Many inventors dream of putting their products in major stores such as Wal-Mart and Sears. But small markets are often the surest road to big profits. Small markets have less competition, distribution channels that need innovative products, and lower start-up costs.
Deborah Dolman markets a voice-activated video system that replaces a court reporter. The traditional court reporter uses a stenograph machine to record spoken words during a trial. The records are sent to a computer-aided transcription system and translated to hard copy. Dolman's system includes five videocameras, microphones and VCRs. Each camera focuses on a different area in the courtroom. Voice-activated cameras are triggered by a signal from the microphone nearest the person talking. Dolman has a patent on the electronic circuitry that controls the voice-activated switching.
With Dolman's system, a complete video of court proceedings can be taped and given to a transcriber, who prepares a typed report. The system costs $40,000 to $50,000. Its benefits are lower costs (the cost of a court reporter is eliminated, and transcribers don't need to be specially trained); greater convenience (courts don't have to schedule around a court reporter's eight-hour day); and greater reliability (observers can see body language and hear nuances of speech that add meaning to the words).
Dolman, a former court reporter, started a court reporting service, Dolman and Associates, in 1979, before she invented her video system. In 1992, she put her first three systems in the field for testing, and in 1997, her Lansing, Michigan, company, Dolman Technologies, sold $3 million worth of products.
Part of the secret of her success was choosing a small market. Here's a closer look at how the four advantages of small markets benefited Dolman . . . and how they can work for you, too.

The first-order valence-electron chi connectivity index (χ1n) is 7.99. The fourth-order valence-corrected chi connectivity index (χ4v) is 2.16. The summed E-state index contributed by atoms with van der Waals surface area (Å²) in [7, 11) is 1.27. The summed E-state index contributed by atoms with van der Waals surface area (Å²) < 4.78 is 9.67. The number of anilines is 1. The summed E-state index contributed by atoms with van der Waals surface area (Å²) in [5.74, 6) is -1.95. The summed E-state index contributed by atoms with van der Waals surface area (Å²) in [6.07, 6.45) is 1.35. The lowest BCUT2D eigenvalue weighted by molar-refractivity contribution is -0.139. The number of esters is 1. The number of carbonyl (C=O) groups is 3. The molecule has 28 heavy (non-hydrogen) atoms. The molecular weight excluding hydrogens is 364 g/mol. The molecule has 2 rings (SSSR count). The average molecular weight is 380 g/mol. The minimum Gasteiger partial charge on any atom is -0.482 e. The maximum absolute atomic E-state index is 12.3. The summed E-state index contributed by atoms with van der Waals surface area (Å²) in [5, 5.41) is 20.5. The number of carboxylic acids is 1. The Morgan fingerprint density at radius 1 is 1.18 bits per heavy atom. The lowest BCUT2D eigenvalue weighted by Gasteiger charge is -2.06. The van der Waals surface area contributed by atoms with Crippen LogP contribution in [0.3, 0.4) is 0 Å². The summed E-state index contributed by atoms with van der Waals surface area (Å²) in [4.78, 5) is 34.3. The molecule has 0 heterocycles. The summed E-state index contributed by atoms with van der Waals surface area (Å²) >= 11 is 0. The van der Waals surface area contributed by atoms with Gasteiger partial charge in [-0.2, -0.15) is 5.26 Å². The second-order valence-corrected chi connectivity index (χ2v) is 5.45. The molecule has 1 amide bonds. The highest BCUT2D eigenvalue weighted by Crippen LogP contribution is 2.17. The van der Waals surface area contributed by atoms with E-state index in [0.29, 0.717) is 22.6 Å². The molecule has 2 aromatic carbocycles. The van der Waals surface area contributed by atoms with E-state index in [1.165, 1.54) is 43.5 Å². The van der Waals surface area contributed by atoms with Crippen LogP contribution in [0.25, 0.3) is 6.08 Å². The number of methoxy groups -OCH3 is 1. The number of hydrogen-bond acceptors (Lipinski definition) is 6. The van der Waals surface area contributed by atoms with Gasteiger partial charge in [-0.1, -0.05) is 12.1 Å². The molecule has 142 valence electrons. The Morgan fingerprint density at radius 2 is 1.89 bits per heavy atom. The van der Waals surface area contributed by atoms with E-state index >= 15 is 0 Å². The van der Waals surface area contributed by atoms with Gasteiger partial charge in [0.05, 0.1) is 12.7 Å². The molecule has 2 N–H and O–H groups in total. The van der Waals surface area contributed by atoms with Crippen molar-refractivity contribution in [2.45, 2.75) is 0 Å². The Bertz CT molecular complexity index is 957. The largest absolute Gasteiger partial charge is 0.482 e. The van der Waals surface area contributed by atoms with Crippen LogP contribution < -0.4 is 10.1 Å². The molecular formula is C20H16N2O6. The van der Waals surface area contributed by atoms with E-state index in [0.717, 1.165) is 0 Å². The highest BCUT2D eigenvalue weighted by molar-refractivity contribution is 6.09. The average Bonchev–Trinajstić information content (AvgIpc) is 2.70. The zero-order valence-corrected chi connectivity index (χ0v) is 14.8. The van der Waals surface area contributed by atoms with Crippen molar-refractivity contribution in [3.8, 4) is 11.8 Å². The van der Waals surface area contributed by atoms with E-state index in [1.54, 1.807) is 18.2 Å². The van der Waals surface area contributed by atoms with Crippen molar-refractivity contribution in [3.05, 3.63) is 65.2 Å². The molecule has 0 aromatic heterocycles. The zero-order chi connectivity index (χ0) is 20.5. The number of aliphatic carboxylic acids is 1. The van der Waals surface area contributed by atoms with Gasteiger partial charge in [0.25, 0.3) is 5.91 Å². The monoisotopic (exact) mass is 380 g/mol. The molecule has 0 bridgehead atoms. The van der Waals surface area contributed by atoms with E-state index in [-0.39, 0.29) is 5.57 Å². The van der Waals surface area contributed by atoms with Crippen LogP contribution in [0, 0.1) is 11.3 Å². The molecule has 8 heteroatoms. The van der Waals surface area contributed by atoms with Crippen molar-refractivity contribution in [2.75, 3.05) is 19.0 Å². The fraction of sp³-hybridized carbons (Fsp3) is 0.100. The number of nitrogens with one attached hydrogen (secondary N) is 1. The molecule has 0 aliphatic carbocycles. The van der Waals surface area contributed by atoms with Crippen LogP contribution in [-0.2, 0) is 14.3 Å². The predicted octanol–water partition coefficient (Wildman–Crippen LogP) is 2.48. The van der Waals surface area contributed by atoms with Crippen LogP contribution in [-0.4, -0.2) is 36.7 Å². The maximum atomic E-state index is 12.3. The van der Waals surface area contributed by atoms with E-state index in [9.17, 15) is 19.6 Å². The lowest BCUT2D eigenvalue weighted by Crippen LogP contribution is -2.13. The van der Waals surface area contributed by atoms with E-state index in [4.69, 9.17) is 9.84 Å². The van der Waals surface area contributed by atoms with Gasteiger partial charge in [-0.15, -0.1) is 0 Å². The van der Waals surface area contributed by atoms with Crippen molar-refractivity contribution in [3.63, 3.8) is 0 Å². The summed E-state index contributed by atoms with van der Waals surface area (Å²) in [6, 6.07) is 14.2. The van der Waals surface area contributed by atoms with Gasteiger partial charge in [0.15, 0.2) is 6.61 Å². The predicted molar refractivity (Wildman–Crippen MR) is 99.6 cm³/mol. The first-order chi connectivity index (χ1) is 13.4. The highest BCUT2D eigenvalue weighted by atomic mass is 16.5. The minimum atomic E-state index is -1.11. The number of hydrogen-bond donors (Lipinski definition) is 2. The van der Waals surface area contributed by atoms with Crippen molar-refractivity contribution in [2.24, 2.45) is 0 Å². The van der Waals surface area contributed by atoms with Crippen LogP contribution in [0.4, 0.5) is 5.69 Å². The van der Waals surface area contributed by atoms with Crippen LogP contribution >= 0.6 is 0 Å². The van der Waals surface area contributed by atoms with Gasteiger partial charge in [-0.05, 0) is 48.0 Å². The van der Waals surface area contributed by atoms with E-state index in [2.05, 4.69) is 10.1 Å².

1. Market information is easily accessible. Dolman's target customers are court systems nationwide. She conducted interviews and market research in Lansing with judges, lawyers, court reporters and transcribers. Courtrooms have many more similarities than differences; when Dolman started developing her product, she knew her research in Michigan would translate to the entire market.
Dolman also sells her product as a videoconferencing tool. Corporations are a large target market. The situations they want videoconferencing systems for vary widely and can include sales meetings, training, interviews and conferences. Companies may pay anywhere from $5,000 to $100,000 for videoconferencing equipment.
Inventors have trouble getting accurate market intelligence in large markets because their target customers have different needs, require different product features and are willing to pay a wide range of prices. Even established marketers have trouble introducing products that meet the needs of most potential customers in a large market.
2. Marketing costs are low. Courts are easy to locate, don't have many new products to evaluate, try to control costs and absolutely must have either a court reporter or a video system. In a small market, prospects typically know each other. This contributes to word-of-mouth advertising and testimonials that have a strong impact on prospects. All these factors helped lower Dolman's marketing costs.
The keys to low marketing costs are identifying prospects, reaching them easily and effectively, and communicating a solution to a need. Dolman's market has all these characteristics. Courts have a clear identity, are easy to find through legal magazines or direct-mail lists, and understand the benefits of Dolman's product: saving money and allowing court to be held for longer hours.
The corporate videoconferencing market doesn't meet these criteria. True, some corporations are willing to pay $40,000 to $50,000 for a videoconferencing system. But which ones are they? Most companies aren't prospects, and it's difficult to find the ones that are without marketing to a large number of companies. Another problem with a large market: Prospects buy for a wide range of reasons, making it more difficult to focus your marketing materials on specific customer needs. The result: More sales calls are required to make a sale.
3. Distribution channels are easily established. Distribution networks are set up to provide a variety of products to a certain type of customer. A distribution system might concentrate on courtrooms, large advertising agencies or individual muffler shops. If you have a small market, it's easy to find a distribution system specializing in that market, and often the distribution channel is seeking additional products. Dolman, for example, could have sold her products through transcribing services, which sell their services to courts already. Instead, she decided to sell directly to courts because they were readily accessible.